Seniors in Coquitlam – an important consideration and a success story

In Coquitlam – as in most Canadian cities – our seniors population is growing every year. Existing residents want to stay in this community, while mature adults from other communities are attracted by Coquitlam’s amenities, its lifestyle.

We’ve done a great deal of planning and implementation to make Coquitlam age-friendly, from our planning around transportation, to our housing options, to our walkable and livable neighbourhoods and CityCentre.  We have invested strongly in community safety, and the results are evident and appreciated by our residents.

As Skytrain is arriving to our City Centre, we’re investing$14 million (mostly amenity contributions from residential development) in ensuring that the Pinetree corridor is inviting, walkable, a great place to shop and dine, with walking paths and bike routes, etc.  This is all aimed at ensuring that the heart of our city centre (where many of our seniors have chosen to live), remains a place where our residents feel comfortable and want to visit and enjoy.  We’re working on similar measures around the Burquitlam Skytrain station, with the same goals in mind.

We’ve also made some important changes to our land use regulations in our single-family neighbourhoods.  For example, our Housing Choices program is designed to allow laneway housing, carriage homes, and other options that make it more affordable for “empty-nester” residents to stay in the same neighbourhood as they age.  For example, by building a one-storey accessible/adaptable home on the lane of their existing lot, some residents have found that they can stay near their friends and neighbours, stay at the same church, etc., perhaps even having their kids/grandkids move into the main home.

Here in Coquitlam, we also strongly support our city’s two seniors’ centres – Dogwood Pavilion and Glen Pine Pavilion. I first started working at Dogwood Pavilion in 1978, when I was a student at SFU and Dogwood was a new facility (built under Mayor Jim Tonn). Dogwood was an innovative new facility and over the 18 years I worked part-time there, I was impressed with how Dogwood became such a vital part of the lives of so many of our residents 50 years and older.  Today, I’m a Pavilion member, and we continue to invest in this amazing facility – and its younger sister Glen Pine Pavilion.  These two facilities will always be dedicated to our seniors, and will continue to welcome our growing seniors population for decades to come.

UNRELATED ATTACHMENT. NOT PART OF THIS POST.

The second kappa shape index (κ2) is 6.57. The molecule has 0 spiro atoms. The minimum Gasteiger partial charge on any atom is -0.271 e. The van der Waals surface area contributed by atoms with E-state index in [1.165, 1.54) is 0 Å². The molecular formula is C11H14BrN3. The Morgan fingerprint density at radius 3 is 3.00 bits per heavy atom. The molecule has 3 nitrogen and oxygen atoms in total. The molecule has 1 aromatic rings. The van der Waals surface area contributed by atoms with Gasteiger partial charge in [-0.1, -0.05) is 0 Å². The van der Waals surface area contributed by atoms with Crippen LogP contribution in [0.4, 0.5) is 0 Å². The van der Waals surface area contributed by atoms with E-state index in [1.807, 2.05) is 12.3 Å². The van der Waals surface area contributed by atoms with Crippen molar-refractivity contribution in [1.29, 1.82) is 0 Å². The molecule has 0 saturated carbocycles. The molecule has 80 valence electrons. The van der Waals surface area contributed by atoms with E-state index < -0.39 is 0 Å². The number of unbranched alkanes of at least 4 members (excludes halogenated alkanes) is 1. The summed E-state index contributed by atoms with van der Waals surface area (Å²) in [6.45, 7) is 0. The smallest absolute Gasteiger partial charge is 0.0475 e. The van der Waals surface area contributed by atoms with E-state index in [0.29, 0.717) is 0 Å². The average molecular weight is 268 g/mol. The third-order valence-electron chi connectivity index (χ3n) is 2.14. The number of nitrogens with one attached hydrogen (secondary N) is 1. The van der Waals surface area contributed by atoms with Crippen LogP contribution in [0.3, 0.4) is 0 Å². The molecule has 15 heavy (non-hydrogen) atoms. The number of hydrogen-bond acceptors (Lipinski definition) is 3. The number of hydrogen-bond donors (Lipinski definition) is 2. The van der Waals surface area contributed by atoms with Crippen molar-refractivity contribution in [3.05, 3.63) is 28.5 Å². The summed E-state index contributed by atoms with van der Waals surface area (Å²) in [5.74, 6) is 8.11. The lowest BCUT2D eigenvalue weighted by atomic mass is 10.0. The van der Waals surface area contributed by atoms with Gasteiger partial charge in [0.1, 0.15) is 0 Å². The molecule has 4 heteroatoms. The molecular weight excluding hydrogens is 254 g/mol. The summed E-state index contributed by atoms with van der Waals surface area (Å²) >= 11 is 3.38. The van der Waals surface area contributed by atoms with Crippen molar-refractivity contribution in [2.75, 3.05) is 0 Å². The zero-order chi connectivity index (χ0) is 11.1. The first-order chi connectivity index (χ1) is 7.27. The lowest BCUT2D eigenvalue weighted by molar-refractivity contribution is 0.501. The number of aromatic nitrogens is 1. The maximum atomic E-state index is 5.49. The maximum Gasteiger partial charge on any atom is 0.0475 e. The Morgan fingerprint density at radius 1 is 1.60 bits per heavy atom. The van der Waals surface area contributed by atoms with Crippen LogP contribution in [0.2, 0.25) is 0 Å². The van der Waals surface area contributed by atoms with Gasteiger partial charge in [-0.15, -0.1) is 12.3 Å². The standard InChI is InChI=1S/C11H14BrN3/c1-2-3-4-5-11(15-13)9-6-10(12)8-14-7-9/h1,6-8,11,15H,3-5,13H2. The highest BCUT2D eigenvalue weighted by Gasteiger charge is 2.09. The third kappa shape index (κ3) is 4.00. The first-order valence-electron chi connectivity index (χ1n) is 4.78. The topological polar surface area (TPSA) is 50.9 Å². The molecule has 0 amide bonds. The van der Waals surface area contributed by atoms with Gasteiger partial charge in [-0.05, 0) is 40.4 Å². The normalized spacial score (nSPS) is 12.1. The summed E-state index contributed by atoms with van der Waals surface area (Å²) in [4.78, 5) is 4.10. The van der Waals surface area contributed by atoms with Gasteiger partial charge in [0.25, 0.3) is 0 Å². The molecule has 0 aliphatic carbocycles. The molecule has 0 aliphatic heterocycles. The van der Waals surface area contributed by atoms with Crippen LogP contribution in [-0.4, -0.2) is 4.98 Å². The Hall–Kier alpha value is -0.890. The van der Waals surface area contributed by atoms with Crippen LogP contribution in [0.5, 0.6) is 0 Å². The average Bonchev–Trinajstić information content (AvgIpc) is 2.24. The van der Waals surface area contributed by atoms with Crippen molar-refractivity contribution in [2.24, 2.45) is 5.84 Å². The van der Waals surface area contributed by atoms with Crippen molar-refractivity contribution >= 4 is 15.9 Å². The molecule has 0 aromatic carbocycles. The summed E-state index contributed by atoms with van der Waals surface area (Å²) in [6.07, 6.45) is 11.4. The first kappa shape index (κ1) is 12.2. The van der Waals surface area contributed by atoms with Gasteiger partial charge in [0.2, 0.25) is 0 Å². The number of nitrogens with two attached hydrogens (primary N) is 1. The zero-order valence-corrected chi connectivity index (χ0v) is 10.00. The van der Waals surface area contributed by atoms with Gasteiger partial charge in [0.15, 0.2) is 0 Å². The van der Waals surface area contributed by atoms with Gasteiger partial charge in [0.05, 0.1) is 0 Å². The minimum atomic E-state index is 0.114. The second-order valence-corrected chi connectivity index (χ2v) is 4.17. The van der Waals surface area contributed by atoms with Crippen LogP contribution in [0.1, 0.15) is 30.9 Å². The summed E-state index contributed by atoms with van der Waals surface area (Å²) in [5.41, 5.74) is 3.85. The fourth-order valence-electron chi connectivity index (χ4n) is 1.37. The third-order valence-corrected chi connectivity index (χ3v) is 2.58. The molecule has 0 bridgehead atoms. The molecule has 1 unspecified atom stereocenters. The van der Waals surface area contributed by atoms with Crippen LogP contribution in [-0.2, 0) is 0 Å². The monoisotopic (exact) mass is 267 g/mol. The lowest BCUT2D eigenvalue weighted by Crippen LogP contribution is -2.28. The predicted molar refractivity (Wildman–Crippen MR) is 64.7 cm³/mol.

Making a city age-friendly involves lots of additional details,from adapting technology to improve residents’ lives, to building and enhancing parks facilities (yes, dog parks too), to ensuring our sidewalks and pedestrian routes are suitable for walking and scooters alike.  I want our residents of all ages to be proud and excited to call Coquitlam their home.

Mayoral Candidates' answers on Coquitlam Seniors' Issues Survey

The Tri-Cities Seniors Planning Network asked Council candidates to answer a short survey related to seniors’ issues.  This is a particularly important issue for me, as I want Coquitlam to be age-friendly and inclusive, and I want seniors to enjoy a great quality-of-life in this city.  So I offer my thanks to the Tri-Cities Seniors Planning Network for this opportunity to engage candidates on these issues.

Here are the responses from the three Coquitlam Mayoral candidates (Lou Sekora, Mark Mahovlich, and myself):

Question 1: How will you support affordable and accessible housing for seniors?

Lou Sekora:  Our city normally gives up tax payer's land for a dollar to a developer for 60 years to develop affordable and accessible housing for seniors. A developer normally would not be able to get this land deal any other way. We also have a policy, that for every piece of land that's sold by the city, that 10% of the total be set aside for affordable housing.